November 9, 2022
Manager of The Wailers, Lennie Chen, said Tyrone Downie had been expected to play a key role in the band’s latest album, but illness prevented the veteran organist from doing so.
Chen spoke to the Jamaica Observer on Monday, a day after Downie’s cancer-related death in Kingston at age 66.
“We were looking forward to having him come here [Miami] to record the album which we are sure is going to win a Grammy but he was too weak to travel,” said Chen, who knew Downie since 1977.
The Wailers, led by Aston Barrett Jr, are currently recording an album at the studios of Emilio Estefan of Miami Sound Machine fame. Estefan and Barrett are co-producers of the yet-to-be titled set which is expected to be released in December.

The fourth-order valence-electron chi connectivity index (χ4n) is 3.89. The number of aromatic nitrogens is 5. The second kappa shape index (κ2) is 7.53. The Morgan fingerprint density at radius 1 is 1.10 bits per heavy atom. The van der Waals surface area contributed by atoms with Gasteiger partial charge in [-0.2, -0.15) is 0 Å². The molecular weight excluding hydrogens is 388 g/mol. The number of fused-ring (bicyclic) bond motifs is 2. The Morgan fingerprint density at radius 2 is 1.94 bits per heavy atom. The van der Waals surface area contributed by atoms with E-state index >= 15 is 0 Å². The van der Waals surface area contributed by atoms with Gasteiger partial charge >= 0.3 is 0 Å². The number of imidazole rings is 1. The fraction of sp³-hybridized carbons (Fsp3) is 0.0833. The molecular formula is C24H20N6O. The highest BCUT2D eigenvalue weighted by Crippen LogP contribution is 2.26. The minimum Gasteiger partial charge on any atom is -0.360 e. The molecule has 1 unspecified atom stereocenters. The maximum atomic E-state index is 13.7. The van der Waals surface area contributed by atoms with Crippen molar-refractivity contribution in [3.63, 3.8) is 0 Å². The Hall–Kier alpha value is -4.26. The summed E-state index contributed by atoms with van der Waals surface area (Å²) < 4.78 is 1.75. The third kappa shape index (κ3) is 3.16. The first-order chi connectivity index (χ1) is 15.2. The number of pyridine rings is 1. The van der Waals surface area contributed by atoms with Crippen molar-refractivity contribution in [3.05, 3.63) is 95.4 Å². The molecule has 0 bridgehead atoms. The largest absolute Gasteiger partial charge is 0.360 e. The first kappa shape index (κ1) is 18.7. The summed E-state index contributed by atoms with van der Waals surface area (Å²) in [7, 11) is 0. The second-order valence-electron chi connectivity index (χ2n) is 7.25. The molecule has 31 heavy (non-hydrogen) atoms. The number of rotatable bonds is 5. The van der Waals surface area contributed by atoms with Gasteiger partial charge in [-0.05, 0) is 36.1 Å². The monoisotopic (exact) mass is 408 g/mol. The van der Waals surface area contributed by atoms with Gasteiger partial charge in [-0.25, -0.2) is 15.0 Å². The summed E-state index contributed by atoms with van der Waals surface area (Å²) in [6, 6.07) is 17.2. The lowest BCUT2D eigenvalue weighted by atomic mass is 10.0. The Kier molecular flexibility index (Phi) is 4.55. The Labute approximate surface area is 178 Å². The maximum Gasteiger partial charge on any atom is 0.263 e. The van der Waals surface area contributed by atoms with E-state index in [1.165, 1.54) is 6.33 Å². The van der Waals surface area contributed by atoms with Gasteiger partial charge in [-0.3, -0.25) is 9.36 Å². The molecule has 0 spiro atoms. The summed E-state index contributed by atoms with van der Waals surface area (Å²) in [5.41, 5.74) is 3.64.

Downie joined Bob Marley and The Wailers in 1974 following the release of their Natty Dread album. In 1975, he toured Europe with them and performed on their epic shows at the Lyceum Theatre in London which were recorded for the Live! album, released by Island Records that year.
Chen said Downie last played with The Wailers in 2019 in Canada. He described the loss of his friend of 45 years as “a tough one, a tough pill to swallow”.
Born in Kingston, Tyrone Downie was among a group of young musicians who helped put reggae on the international map during the early 1970s. Others included fellow keyboardist Bernard “Touter” Harvey, drummer Sly Dunbar, bassist Robbie Shakespeare and guitarist Earl “Chinna” Smith.
Before his 21st birthday, Downie played on albums that are considered seminal works â€” Rastaman Vibration by Marley, Legalize It by Peter Tosh, Bunny Wailer’s Blackheart Man, and Marcus Garvey by Burning Spear.
In the past 15 years, he toured and recorded with a number of acts including The Wailers, Julian Marley and Youssou N’Dour.
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